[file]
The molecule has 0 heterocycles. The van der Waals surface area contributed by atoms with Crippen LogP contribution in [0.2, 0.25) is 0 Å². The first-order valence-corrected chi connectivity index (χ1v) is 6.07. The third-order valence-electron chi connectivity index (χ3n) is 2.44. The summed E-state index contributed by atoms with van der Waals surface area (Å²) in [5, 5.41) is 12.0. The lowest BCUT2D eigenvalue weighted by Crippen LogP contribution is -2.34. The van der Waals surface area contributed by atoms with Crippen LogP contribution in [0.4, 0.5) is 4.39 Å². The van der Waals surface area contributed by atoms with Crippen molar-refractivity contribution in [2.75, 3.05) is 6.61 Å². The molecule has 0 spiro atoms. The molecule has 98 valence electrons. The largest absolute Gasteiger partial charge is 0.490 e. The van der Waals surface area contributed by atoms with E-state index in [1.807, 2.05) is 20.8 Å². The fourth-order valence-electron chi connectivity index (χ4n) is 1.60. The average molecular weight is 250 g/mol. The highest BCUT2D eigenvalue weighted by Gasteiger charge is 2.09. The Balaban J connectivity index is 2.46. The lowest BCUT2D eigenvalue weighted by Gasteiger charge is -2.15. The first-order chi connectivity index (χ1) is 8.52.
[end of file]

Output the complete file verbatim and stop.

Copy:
The molecule has 0 heterocycles. The van der Waals surface area contributed by atoms with Crippen LogP contribution in [0.2, 0.25) is 0 Å². The first-order valence-corrected chi connectivity index (χ1v) is 6.07. The third-order valence-electron chi connectivity index (χ3n) is 2.44. The summed E-state index contributed by atoms with van der Waals surface area (Å²) in [5, 5.41) is 12.0. The lowest BCUT2D eigenvalue weighted by Crippen LogP contribution is -2.34. The van der Waals surface area contributed by atoms with Crippen LogP contribution in [0.4, 0.5) is 4.39 Å². The van der Waals surface area contributed by atoms with Crippen molar-refractivity contribution in [2.75, 3.05) is 6.61 Å². The molecule has 0 spiro atoms. The molecule has 98 valence electrons. The largest absolute Gasteiger partial charge is 0.490 e. The van der Waals surface area contributed by atoms with E-state index in [1.807, 2.05) is 20.8 Å². The fourth-order valence-electron chi connectivity index (χ4n) is 1.60. The average molecular weight is 250 g/mol. The highest BCUT2D eigenvalue weighted by Gasteiger charge is 2.09. The Balaban J connectivity index is 2.46. The lowest BCUT2D eigenvalue weighted by Gasteiger charge is -2.15. The first-order chi connectivity index (χ1) is 8.52.